Accountability for misconduct in college sports starts at the top

SHARE Accountability for misconduct in college sports starts at the top

Illinois athletic director Josh Whitman soon will decide on basketball coach John Groce’s future. (Robin Scholz/The News-Gazette via AP)

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About 11 months ago, University of Illinois President Tim Killeen and chancellors from three U of I campuses spoke authoritatively about budget cuts and academic affairs in a meeting with the Sun-Times Editorial Board.

I was not at all impressed when the conversation turned to the athletics department in Urbana-Champaign. Then-Chancellor Phyllis Wise looked surprised when a Sun-Times reporter brought up allegations of mistreatment by coaches of women’s basketball and football players. Wise came off disconnected from athletics.

The university needs a strong, commanding voice on athletics from the offices of the president and chancellor. Too often, top-level administrators are clueless about the inner workings of athletics. They see high-achieving athletes, many of whom also excel academically, and prefer to assume everything is dandy.


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U of I is fighting two lawsuits for alleged mistreatment of a former women’s soccer player and former women’s basketball players. It fired football coach Tim Beckman last year after an investigation found he tried to get players to play through injuries and failed to defer to doctors’ decisions on injuries. Women’s basketball associate head coach Mike Divilbiss departed amid allegations of discrimination in the suit brought by former players.

Problems go beyond allegations of mistreatment by coaches and staff. Four members of the men’s basketball team have been arrested in the last several months, including two in the last month on misdemeanor domestic violence charges.

I wanted to ask Killeen about measures he and Interim Chancellor Barbara J. Wilson have taken to increase oversight of a department badly in need of it. University spokesman Tom Hardy responded for him in an email, pointing out the hiring of a new football coach — former Bears coach Lovie Smith — and a new athletics director.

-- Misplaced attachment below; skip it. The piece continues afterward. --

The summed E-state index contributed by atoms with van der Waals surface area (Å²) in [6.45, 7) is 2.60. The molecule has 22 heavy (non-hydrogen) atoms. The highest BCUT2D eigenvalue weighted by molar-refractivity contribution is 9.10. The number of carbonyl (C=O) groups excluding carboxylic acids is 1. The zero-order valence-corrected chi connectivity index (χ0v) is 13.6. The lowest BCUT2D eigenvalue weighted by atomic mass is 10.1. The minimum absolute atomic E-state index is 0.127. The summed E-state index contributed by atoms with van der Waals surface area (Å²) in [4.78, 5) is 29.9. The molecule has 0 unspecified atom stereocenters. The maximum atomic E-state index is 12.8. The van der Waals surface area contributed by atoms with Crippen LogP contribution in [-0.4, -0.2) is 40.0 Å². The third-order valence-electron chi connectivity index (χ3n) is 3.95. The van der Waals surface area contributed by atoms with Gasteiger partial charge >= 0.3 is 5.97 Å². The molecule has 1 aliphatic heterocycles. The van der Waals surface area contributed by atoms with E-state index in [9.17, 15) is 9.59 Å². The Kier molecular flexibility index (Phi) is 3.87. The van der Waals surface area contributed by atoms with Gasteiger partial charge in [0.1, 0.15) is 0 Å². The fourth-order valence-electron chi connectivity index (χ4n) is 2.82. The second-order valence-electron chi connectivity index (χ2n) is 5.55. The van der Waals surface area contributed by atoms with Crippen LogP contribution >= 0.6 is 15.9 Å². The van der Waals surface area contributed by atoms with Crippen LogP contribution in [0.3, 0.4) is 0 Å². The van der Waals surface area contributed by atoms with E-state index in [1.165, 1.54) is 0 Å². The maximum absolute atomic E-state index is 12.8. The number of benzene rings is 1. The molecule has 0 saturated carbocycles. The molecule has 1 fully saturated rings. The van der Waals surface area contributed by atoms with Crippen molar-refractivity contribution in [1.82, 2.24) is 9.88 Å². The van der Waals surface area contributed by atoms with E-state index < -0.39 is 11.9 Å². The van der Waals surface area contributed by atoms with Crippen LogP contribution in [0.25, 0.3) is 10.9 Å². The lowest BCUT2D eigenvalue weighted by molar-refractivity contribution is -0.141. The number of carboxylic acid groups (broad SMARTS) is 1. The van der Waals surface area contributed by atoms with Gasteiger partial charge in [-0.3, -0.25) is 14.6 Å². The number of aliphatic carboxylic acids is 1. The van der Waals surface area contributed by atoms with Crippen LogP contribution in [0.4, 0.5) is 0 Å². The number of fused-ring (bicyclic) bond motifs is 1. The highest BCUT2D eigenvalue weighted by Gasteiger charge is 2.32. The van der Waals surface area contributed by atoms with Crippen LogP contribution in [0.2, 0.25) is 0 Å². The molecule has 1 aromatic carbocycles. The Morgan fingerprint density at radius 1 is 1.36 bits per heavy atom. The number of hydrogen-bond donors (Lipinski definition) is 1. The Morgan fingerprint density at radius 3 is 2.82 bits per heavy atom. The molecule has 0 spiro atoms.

Hardy said reforms have been put in place.

My confidence in the athletics director, Josh Whitman, took a hit after watching a news conference he held last week alongside men’s basketball coach John Groce.

Whitman correctly pointed out that the players who are facing charges are innocent until proven guilty. He also talked about the campus being made up of 40,000 18- to 24-year-olds who are “learning about who they are.”

“They will make mistakes,” he said. “Everybody here did.”

That doesn’t fly. Most students don’t find themselves in jail. And we’re not talking solely about innocuous charges of being too tipsy.

One men’s basketball player, Darius Paul, was kicked off the team after being charged with vandalism, public intoxication and resisting arrest in France while the team was on an exhibition tour last August. Another, Leron Black, is indefinitely suspended after an arrest for aggravated assault, a felony, after allegedly threatening a nightclub bouncer with a knife. Kendrick Nunn and Jaylon Tate face misdemeanor charges of domestic battery. They, too, are suspended while their cases are adjudicated.

Misbehavior or, in the extreme, criminal behavior, by athletes puts coaches in a bind.  Coaches, and usually athletic directors, spend a lot of time with athletes and see their best qualities. They are prone to giving second chances for altruistic or competitive purposes. There is good in that sometimes. Other times, accountability is lost.

Here’s a certainty: When administrators at the highest level don’t weigh in, decisions become easier to live with. That’s rough on the university overall.


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